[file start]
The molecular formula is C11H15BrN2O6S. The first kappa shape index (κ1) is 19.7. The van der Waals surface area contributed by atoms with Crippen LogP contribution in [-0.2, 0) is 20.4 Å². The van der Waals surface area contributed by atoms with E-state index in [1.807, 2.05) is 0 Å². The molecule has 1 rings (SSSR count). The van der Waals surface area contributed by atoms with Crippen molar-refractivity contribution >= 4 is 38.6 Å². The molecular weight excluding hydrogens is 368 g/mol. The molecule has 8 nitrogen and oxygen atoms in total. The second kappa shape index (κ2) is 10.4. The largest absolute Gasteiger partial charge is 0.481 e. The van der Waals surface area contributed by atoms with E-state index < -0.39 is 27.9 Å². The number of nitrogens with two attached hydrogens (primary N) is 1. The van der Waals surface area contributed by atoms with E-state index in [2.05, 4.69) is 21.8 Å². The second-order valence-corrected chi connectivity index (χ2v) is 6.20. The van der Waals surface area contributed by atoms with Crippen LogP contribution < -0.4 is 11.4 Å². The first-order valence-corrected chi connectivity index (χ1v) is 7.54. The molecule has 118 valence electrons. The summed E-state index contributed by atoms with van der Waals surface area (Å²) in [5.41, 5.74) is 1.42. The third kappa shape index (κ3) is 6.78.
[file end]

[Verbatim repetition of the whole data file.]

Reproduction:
The molecular formula is C11H15BrN2O6S. The first kappa shape index (κ1) is 19.7. The van der Waals surface area contributed by atoms with Crippen LogP contribution in [-0.2, 0) is 20.4 Å². The van der Waals surface area contributed by atoms with E-state index in [1.807, 2.05) is 0 Å². The molecule has 1 rings (SSSR count). The van der Waals surface area contributed by atoms with Crippen molar-refractivity contribution >= 4 is 38.6 Å². The molecular weight excluding hydrogens is 368 g/mol. The molecule has 8 nitrogen and oxygen atoms in total. The second kappa shape index (κ2) is 10.4. The largest absolute Gasteiger partial charge is 0.481 e. The van der Waals surface area contributed by atoms with E-state index < -0.39 is 27.9 Å². The number of nitrogens with two attached hydrogens (primary N) is 1. The van der Waals surface area contributed by atoms with E-state index in [2.05, 4.69) is 21.8 Å². The second-order valence-corrected chi connectivity index (χ2v) is 6.20. The van der Waals surface area contributed by atoms with Crippen LogP contribution < -0.4 is 11.4 Å². The first-order valence-corrected chi connectivity index (χ1v) is 7.54. The molecule has 118 valence electrons. The summed E-state index contributed by atoms with van der Waals surface area (Å²) in [5.41, 5.74) is 1.42. The third kappa shape index (κ3) is 6.78.